Recently the news of the Rays have expressed an interest in relocating from St. Petersburg to Ybor City, with an estimated price tag of $800 million, with $650 million expected to be financed somehow. Even Tampa mayor Bob Buckhorn has no idea on how to pay for it, previously stating Tampa has no money.
But we can always to get someone else to pay for their schemes, right?
Hence, get prepared to hear plans how we can make someone else pay for it by raising hotel and rental car taxes -- make our visitors pay.
It's one of the oldest tricks in the tax raising books, and not solely the domain of Tampa Bay.
But we are already maxing out these taxes, which are already among the highest in Florida.
For example, to help pay for the Tampa International Airport "expansion" for zero net new passenger capacity, rental car surcharges were increased to the point that in some cases, the fees and taxes can exceed 100% on a 3 day car rental!
|Payless rental from TIA with fees and taxes over 100%|
This is not unique to Tampa, as Miami airport is just under 100% for the same rental. However, Tampa does have the highest daily Customer Facility Fee at $5.95. compared to $3.26 at Orlando and $4.85 in Miami. There are some variance in the municipalities on the other taxes and fees, notably the Concession Recovery Fee, which Tampa at 9.29% is the lowest and Miami at 11% is the highest. A 9.29% tax is a good thing?
As a "smoke test" on the rental car fees and taxes, we note that the state and federal taxes in Florida are $1.34 per pack of cigarettes, in addition to the federal tax of $1.01 per pack, which purchase price averages around $6.30 per pack, for a mere 37% tax.
However, all this begs the question... How much more can we tax them?
Not to mention rental car companies are getting disrupted by ride sharing such as Uber and Lyft.
A new study out Thursday that tracks transportation choices by U.S. business travelers finds that travel by Uber, the ride-hailing startup, has surpassed rental cars. Uber accounted for 43 percent of ground transportation transactions, while rental cars had 40 percent. Led by Uber and Lyft, ride-hailing services surpassed rental cars for the first time in the fourth quarter of 2015 and have since widened their lead.
[snip]As we spend $1 billion on the airport Phase 1 (!), including a massive new rental car center complete with a $417 million people mover, the $5.95 daily Customer Facility Fee is expected to help recover those costs.
The Certify study finds rental car transactions have fallen 15 percentage points in two years while taxis have dropped even more, by 23 percentage points over the same period. Taxis accounted for 14 percent of ground transportation transactions in the first quarter of 2016.
But with car rentals trending down, and already taxed to the max, its unclear how much increasing taxes and fees will cover costs, much less pay for more investments for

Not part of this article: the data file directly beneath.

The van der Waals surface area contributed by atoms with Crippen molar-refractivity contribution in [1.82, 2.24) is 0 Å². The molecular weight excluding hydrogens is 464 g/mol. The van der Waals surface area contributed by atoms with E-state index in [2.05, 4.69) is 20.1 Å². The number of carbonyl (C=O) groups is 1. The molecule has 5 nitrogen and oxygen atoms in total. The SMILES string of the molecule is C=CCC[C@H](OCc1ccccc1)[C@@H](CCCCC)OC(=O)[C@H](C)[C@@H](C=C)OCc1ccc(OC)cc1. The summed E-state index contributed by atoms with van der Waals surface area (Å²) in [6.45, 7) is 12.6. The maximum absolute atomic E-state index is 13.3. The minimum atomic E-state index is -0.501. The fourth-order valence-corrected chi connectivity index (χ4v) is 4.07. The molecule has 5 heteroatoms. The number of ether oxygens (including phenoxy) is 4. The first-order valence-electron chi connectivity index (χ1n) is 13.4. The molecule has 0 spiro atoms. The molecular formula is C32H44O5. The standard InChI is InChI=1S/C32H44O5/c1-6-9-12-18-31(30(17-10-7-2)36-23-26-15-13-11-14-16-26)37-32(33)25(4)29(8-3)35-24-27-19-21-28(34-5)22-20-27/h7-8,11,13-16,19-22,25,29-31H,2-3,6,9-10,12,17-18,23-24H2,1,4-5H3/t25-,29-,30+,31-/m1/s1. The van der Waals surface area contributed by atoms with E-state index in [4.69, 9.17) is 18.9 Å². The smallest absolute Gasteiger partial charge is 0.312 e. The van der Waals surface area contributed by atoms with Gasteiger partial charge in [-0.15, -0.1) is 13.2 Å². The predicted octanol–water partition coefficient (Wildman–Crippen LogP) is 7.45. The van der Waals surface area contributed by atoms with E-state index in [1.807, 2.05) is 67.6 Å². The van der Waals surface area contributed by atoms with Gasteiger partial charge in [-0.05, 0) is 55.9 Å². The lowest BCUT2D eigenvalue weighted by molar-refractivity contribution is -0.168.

Of course, our leaders now how to fix that.
Add more fees... on Uber and Lyft.
The Hillsborough County Aviation Authority board of directors approved contracts with rideshare companies Uber, Lyft and Wingz Thursday morning to drop off and pick up passengers at the airport. In agreeing to the contract, rideshare drivers will pay a per-trip fee of $3 for each ride beginning this month.
The board approved a new user fee system to charge limos, taxis and rideshare companies per trip at the June board of directors meeting. User fees for ground transportation is used at many other major airports, including Orlando International Airport. The fees will rise each year, eventually to $5 a trip, in the third year.Will it ever stop?
Perhaps there is a little hope.
In a possible blow to financing a new Tampa Bay Rays stadium in Hillsborough County, Florida House Speaker Richard Corcoran filed a lawsuit against the city of Tampa for what he called an "illegal tax" on hotel rooms.Hillsborough County already charges 12% hotel taxes, among the highest in the state. Tampa started assessing $1.50 fee for Ybor City and Tampa hotels to further support marketing efforts, raising around $1 million per year. With some hope, of course, to expand into Hillsborough County.
If Corcoran's law suit is successful, it may hinder plans for the Rays.
That's because the financing of a new stadium may rely on another source of revenue, an entertainment tax, that could be levied on parts of the county that teem with nightlife and leisure activities. The $1.50 assessment is similar in that it is only charged in Ybor and downtown Tampa.So far, no public funding for the Rays has been identified, and local support for increased taxes is non-existent. It is still early in the Rays relocation saga, so we are far from understanding what the Rays relocation taxing team will try next.
We are at the limit for what we are taxed for already, still waiting for roads, storm drainage and sewer fixes, while the elites are strategizing to tax us for their benefits.
The one thing we do know -- they will not give up trying to get them to pay for their profit.
But to the elites, "them" is you.